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Originally Posted by Wile E. Coyote View Post
Obviously it will be not hotel only.
I'm devastated by that fact. I had wanted that structure to be hotel only with the amenities on its base andfive revolving restaurants on top. By the look of it, it may as well be a one-use-only building.
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Old November 13th, 2010, 06:02 PM   #1983
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Great rocket
When is the take-off?
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Old November 13th, 2010, 09:24 PM   #1984
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Quote:
Originally Posted by Nuwanda View Post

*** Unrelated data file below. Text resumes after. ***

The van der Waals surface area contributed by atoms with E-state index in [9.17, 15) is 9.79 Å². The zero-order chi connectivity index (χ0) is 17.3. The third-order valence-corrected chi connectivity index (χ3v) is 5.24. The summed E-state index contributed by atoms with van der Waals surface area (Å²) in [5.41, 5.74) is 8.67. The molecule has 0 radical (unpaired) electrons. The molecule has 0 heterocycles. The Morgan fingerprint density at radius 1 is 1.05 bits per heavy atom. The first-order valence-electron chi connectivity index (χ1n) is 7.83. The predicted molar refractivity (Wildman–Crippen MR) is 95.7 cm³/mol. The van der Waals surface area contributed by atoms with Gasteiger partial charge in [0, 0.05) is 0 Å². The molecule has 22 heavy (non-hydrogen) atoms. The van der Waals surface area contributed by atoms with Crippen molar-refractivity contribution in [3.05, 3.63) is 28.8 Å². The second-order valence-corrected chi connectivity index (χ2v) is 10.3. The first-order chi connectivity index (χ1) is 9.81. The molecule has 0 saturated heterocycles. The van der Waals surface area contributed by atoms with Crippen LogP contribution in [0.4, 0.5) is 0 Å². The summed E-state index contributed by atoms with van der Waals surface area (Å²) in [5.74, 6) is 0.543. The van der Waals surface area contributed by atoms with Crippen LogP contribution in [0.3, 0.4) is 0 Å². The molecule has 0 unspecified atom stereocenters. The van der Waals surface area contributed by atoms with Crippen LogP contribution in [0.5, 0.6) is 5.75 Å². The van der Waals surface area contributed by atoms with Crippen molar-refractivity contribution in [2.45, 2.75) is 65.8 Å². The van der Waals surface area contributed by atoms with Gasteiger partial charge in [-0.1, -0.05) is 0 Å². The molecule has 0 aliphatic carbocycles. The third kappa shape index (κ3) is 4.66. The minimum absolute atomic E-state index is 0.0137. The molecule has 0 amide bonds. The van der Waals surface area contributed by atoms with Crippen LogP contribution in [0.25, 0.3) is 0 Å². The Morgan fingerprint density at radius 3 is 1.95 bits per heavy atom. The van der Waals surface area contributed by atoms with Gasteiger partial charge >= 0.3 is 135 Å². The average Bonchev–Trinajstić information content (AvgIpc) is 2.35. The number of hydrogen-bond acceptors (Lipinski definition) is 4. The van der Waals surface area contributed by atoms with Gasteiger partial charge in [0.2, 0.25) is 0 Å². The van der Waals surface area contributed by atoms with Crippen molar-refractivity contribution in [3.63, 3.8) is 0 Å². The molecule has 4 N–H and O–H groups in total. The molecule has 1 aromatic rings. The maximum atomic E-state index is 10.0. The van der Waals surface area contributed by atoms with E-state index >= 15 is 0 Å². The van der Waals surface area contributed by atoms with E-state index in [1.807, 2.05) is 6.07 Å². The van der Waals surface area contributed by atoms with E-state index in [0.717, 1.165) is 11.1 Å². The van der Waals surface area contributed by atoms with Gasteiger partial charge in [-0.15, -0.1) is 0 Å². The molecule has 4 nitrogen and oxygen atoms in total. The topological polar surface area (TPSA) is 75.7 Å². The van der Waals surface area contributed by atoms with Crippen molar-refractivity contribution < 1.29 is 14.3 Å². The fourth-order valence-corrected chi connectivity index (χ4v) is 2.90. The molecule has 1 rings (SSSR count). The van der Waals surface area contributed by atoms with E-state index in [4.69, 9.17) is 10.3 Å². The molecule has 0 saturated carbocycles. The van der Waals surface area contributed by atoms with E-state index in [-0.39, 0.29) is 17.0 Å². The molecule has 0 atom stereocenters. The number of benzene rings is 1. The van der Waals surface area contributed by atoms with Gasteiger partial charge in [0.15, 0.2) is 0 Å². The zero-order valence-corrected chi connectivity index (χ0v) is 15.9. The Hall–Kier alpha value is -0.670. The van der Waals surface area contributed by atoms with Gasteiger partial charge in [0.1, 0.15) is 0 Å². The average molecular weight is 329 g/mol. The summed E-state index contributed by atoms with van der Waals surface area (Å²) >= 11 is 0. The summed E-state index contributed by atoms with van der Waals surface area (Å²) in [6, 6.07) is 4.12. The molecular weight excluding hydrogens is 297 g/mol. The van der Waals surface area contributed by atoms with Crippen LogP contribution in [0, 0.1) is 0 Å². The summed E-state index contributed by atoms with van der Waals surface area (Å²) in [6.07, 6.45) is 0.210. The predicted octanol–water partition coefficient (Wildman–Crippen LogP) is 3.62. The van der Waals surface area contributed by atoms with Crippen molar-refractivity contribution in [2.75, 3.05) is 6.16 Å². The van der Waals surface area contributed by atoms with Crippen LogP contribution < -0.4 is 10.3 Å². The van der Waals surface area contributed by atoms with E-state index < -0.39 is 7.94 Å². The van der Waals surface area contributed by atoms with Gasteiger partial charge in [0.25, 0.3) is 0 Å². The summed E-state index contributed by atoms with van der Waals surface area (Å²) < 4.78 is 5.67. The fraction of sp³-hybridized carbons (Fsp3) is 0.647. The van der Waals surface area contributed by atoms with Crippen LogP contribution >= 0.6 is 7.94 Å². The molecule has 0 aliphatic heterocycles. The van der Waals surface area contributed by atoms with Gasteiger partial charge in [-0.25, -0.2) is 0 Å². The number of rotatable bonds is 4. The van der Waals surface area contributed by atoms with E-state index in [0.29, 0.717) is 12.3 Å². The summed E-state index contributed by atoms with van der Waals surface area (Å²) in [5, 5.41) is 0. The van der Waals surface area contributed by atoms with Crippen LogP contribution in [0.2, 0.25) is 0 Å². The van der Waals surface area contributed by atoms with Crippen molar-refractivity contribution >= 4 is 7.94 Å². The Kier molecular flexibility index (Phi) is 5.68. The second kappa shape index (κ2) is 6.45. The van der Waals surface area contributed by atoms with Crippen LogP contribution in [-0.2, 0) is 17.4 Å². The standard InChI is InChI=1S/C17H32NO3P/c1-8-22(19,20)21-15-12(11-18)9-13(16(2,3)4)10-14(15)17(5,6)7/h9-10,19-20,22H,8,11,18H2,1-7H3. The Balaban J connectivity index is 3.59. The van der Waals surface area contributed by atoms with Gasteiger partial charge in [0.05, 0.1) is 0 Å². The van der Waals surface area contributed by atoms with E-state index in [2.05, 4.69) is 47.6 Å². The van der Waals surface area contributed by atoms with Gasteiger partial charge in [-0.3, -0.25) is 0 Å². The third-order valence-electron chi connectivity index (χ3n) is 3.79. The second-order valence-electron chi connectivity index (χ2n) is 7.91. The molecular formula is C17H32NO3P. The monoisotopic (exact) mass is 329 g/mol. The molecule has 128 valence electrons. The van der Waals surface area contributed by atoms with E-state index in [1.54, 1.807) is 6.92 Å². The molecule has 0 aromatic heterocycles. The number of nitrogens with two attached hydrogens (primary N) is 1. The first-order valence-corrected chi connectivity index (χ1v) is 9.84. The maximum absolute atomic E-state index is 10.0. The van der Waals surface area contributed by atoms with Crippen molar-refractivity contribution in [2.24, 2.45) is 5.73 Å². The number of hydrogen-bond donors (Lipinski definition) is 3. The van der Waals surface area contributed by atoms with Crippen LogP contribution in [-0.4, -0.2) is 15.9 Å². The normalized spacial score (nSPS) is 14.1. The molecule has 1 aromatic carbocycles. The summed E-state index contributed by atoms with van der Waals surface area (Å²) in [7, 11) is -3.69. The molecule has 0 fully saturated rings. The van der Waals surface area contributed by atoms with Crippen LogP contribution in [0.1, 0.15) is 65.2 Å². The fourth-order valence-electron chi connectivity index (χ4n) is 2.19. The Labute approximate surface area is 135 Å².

From the wiki article:



I recall an article from a few years ago that mentioned the poor materials and construction quality. It makes perfect propaganda sense that the dictatorship would clad the exterior to fake success. Maybe install some interior lighting, employ some "doormen", etc.

If this monstrosity ever becomes a functioning hotel in the sense that those of us living in the real world understand it, then I'll eat my hat.

Well, the article might be (anti) propaganda too. No outsiders have been able to visit the construction site so it's all speculation anyway!
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Old November 13th, 2010, 11:34 PM   #1985
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Well, the article might be (anti) propaganda too. No outsiders have been able to visit the construction site so it's all speculation anyway!